In 1967, just a few months before my first wedding anniversary, I left for Navy boot camp. We were deep into the Vietnam war at that time, and I expected to be drafted at any time. Rather than wait for the letter from Uncle Sam I decided to enlist in the Navy. Even though that mean four years of active duty instead of two, I felt that this would give me an opportunity to receive some training and perhaps see some of the world other than the jungles of Vietnam. The Navy had a 120 day delayed program that allowed a person to enlist and wait four months before reporting. During that 120 days I did receive my draft notice, but all I had to do was show our draft board my enlistment papers and my draft notice was cancelled.
Following boot camp I was sent to Electricians school for about six months. My wife and I lived off base while I was in school, but after graduation I was assigned to the USS Enterprise that was currently on station off the coast of Vietnam. That was the first of two tours I made to Vietnam on the Big E, but I also had the opportunity to see places like Hong Kong, Singapore, the Philippines, Rio, and various cities on both the East and West coasts of the US.
Unfortunately, that also meant that my wife and were separated for long stretches of time. In one 18 month period we saw each other for three weeks. I first saw our daughter when she was two months old. I spent two weeks with her and did not see her again until she was ten months old. We would have been apart even longer if it was not time for the ship to be refueled, a process that took 18 months. When the ship left port after the refueling it was only a few months before my enlistment ended and I returned home.
Maybe it's because of Memorial Day or the fact that I'm getting older, but I've thought a lot in recent weeks about my time in the Navy. Maybe the fact that the Enterprise made its last voyage last winter and was decommissioned has made me think a lot of my time on the ship. I know there were a lot of things about military life I didn't like. I proved that when I didn't re-enlist, but most of those had to do with being apart from my wife and daughter a lot. Actually, I made rank rather quickly and turned down one promotion rather than extending my enlistment three months to have enough time to qualify. Duty on the Big-E wasn't bad, and once you were assigned to a carrier you often returned to one when your shore duty was over. It was not unheard of for people to be reassigned to the Enterprise numerous times after completing their shore assignments.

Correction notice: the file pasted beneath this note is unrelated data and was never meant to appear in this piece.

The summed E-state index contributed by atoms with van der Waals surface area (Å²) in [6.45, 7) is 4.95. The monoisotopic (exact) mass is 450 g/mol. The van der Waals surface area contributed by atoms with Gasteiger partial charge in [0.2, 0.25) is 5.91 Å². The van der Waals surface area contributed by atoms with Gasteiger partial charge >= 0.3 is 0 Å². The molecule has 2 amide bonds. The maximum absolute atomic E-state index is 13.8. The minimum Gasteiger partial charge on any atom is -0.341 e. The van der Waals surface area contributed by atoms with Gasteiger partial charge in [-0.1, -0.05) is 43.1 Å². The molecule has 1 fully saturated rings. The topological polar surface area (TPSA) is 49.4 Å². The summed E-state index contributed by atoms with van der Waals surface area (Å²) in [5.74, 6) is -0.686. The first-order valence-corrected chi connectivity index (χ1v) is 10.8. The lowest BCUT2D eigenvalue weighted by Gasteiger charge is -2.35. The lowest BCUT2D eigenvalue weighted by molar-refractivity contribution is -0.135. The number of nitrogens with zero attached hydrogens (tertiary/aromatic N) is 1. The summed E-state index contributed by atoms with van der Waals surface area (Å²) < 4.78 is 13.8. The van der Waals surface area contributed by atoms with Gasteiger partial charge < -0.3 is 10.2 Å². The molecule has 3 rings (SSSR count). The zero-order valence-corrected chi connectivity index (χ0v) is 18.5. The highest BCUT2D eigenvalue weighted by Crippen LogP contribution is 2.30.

You make a lot of friends in the military. Most are not people you stay in contact with after leaving the service, but they are people you never forget. Nor do you forget some of the experiences you shared with them. A few people you do continue to talk to like Dennis DelCotto. He and I were shipmates almost the entire three years I spent on the ship. When the ship was in Virginia during refueling he spent a lot of time at our house on the weekends playing with our daughter. He got married during that time, and he and his wife remain some of our closest friends. We don't see each other often enough, but we do enjoy some extended phone calls once in a while and make occasional contacts on social media.
I also think about my spiritual life when I was in the Navy. I usually attended worship services on the ship and often carried a little Gideon New Testament in my work shirt pocket which I read. But, I certainly could not claim to have lived a Christian life when I was in the Navy nor could I call myself a Christian. Despite that, I can see now that God was calling me to him even back then. Sometime I'll tell you about a time that I believe God spared my life on the ship. There was an accident on the ship that caused extensive damage and took the lives of a number of sailors, and had I not chosen to take a different route that morning I would have been in the midst of the damage. God had a purpose for my life, and even though I was not living for him at the time, he spared my life so I could fulfill that purpose.
On this Memorial Day I want to thank each one of my readers who served their country in military uniform. Our nation has enjoyed tremendous freedoms because of the courage and commitment of brave men and women who have been willing to sacrifice their own comfort, and even their lives, to make that possible. When I served the military was not respected by many in our nation, and I'm glad that has changed. Not only do we salute our fellow servicemen and women, but let's not forget those families who were left behind while we served our nation. Spouses, children, and parents pay a price as well.
Today I pray a blessing on each of you who have served our nation and the families of those who have served. I also pray for the families of those brave men and women who lost their lives while serving. May God bless each of you, and may God bless America.